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Live cattle weakness shouldn't last longLive cattle weakness shouldn't last long

Fundamentals of the market suggest neither fat cattle nor feeders have great cause to move lower.

Chris Swift 1

August 22, 2016

2 Min Read


The very small increase of cattle on feed continues to have a negative impact on futures. With the increase and with only a day and a half of kill, I do not anticipate the weakness from this factor to last long.

I do not perceive the on-feed report to have suggested anything that was not already known. I anticipate the weakness in futures to begin to subside. Not so much from anything being bullish, but that there is not much bearish either.


As the positive basis widens, it makes it more advantageous for packers to buy the futures discount and significantly unappealing for producers to market inventory significantly cheaper in the future. Therefore, I do not anticipate much pressure to be applied at this price level.

Selling futures at a spread this positive, with nothing new, would be perceived to only come from speculators. Without the help of a fundamental need to move inventory at such a discount, I would anticipate the selling to begin to subside.

For the packer, I could not imagine a more friendly environment in which to conduct business.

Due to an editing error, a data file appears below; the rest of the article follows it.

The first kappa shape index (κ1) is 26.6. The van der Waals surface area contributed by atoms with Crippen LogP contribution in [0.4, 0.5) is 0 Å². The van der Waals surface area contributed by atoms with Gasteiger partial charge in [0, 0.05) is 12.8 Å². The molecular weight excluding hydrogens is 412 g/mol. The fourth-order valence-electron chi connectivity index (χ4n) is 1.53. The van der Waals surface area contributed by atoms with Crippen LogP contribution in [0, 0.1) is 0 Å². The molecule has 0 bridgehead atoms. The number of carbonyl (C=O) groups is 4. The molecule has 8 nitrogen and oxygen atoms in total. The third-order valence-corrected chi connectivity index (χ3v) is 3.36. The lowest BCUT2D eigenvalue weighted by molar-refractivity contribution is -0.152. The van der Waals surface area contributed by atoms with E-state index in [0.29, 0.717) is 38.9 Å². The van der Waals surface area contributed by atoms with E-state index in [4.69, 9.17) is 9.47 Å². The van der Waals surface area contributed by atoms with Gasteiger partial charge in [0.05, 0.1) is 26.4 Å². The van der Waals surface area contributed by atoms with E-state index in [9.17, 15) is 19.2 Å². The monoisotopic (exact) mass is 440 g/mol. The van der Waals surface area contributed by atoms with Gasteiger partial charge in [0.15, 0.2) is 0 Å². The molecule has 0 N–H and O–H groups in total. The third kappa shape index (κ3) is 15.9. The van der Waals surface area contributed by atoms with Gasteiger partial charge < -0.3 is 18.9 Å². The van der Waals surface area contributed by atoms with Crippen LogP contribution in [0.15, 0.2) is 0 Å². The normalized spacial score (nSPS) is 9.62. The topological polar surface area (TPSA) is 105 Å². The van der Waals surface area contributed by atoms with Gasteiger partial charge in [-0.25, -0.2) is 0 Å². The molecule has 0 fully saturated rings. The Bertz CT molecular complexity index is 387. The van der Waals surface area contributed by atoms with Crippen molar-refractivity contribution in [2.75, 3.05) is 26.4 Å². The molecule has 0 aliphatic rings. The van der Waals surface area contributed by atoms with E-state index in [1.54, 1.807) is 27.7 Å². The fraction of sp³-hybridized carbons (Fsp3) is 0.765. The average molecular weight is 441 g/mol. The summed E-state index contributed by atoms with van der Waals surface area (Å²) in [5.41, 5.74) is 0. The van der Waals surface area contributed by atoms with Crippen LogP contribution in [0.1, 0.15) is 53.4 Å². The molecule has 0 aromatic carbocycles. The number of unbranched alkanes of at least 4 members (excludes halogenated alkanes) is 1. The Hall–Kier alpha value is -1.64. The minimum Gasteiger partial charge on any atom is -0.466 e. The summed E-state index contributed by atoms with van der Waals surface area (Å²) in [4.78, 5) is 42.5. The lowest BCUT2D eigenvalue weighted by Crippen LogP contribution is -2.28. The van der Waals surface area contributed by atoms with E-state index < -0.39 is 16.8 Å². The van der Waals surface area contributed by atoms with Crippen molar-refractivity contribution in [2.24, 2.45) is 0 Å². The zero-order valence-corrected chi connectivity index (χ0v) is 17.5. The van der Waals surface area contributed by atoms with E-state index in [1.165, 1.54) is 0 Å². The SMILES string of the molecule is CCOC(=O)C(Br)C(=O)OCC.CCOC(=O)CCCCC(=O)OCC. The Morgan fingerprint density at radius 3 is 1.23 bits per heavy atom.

With feeder cattle, a great deal is riding on traders' ability to hold price above Friday's low.

A trade under $142.30 September will void the minor 5-wave move perceived made on Friday.

The basis remains friendly in the feeders as well to feed yards. The spread is at the top end of the channel it has been trading in since inception of the October contract. I continue to anticipate some strength in the futures ... if for no other reason than there is not much reason to push them lower.

Producers are not enticed to sell the discount and purveyors are enticed to buy it. Only a speculator at this time would have any interest in pursuing the downside. Not to say they can't move it lower, just that it will be harder for them to without commercial participation.

An investment in futures contracts is speculative, involves a high degree of risk and is suitable only for persons who can assume the risk of loss in excess of their margin deposits. You should carefully consider whether futures trading is appropriate for you in light of your investment experience, trading objectives, financial resources and other relevant circumstances. Past performance is not necessarily indicative of future results.

About the Author(s)

Chris Swift 1


Chris Swift is a broker and advisor in Nashville, Tennessee, offering technical and mechanical analysis of the commodity market to help people improve their risk management.

To contact Swift about hedging or to subscribe to his daily market comments at:


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